Why study white supremacist terror? A research note

Pete Simi

Research output: Contribution to journalArticle

23 Scopus citations

Abstract

This article discusses how the current neglect of white supremacist violence impedes the development of terrorism scholarship. The decentralized organization of contemporary white supremacists is often confused with disorganization that has led some observers to claim that white supremacist terror (WST) poses a relatively benign threat and is essentially irrelevant. In contrast, I argue that white supremacist violence is part of a broader social movement strategy. Lastly, I discuss how four hot-button issues may contribute to a new large-scale wave of WST.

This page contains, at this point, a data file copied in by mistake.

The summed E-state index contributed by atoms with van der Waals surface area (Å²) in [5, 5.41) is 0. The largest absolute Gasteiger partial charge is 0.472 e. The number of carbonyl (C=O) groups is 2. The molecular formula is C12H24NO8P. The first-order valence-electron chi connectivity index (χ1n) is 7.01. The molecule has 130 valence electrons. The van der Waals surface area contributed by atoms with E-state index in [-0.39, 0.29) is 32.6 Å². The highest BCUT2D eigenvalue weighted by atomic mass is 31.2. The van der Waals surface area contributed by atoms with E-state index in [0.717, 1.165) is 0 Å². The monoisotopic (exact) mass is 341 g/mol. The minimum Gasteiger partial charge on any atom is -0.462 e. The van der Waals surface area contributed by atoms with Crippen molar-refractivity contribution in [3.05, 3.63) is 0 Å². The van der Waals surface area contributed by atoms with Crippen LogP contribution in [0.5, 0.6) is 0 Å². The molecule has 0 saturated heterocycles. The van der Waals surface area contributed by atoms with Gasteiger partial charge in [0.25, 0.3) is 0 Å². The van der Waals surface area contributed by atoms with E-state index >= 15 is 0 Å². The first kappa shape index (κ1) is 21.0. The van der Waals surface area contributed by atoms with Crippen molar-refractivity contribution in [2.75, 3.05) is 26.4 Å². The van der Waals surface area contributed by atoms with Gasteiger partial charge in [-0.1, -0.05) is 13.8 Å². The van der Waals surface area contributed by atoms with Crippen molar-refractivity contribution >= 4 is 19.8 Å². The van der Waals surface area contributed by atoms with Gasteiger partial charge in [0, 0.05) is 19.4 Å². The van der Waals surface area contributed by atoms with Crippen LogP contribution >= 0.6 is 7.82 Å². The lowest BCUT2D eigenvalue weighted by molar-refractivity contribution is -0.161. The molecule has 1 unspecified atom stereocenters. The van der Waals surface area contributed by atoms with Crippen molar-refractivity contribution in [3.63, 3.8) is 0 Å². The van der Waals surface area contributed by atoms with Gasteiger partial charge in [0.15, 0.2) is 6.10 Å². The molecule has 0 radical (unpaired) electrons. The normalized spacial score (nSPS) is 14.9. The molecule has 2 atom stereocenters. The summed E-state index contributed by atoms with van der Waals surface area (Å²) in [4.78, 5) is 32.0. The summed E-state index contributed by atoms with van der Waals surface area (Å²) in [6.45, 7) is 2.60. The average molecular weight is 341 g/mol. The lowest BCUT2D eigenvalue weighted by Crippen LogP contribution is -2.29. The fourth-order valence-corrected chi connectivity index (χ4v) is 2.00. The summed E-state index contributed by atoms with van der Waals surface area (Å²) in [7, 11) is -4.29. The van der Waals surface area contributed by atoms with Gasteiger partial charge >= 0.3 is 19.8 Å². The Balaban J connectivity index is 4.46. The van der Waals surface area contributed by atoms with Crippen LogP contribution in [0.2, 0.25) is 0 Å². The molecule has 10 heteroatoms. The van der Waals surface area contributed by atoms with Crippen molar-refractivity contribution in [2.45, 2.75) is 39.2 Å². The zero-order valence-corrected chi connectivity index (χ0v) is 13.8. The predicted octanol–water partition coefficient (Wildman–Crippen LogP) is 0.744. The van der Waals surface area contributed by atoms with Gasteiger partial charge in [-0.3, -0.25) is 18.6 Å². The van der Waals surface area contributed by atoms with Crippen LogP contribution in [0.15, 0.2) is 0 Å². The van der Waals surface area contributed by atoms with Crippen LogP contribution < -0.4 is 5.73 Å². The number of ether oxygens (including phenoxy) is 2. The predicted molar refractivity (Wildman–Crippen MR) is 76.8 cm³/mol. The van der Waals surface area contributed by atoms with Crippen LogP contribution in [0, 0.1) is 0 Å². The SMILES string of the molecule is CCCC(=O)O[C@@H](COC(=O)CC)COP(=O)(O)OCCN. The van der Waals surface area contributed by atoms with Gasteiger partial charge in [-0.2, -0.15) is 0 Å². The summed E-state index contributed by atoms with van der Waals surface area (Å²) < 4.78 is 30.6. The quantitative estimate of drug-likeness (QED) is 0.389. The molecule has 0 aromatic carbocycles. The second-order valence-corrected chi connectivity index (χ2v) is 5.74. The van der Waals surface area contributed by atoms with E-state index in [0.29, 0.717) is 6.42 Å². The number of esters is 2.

Original languageEnglish (US)
Pages (from-to)251-273
Number of pages23
JournalDeviant Behavior
Volume31
Issue number3
DOIs
StatePublished - Apr 2010

ASJC Scopus subject areas

  • Social Psychology
  • Clinical Psychology
  • Sociology and Political Science
  • Law

Fingerprint Dive into the research topics of 'Why study white supremacist terror? A research note'. Together they form a unique fingerprint.

  • Cite this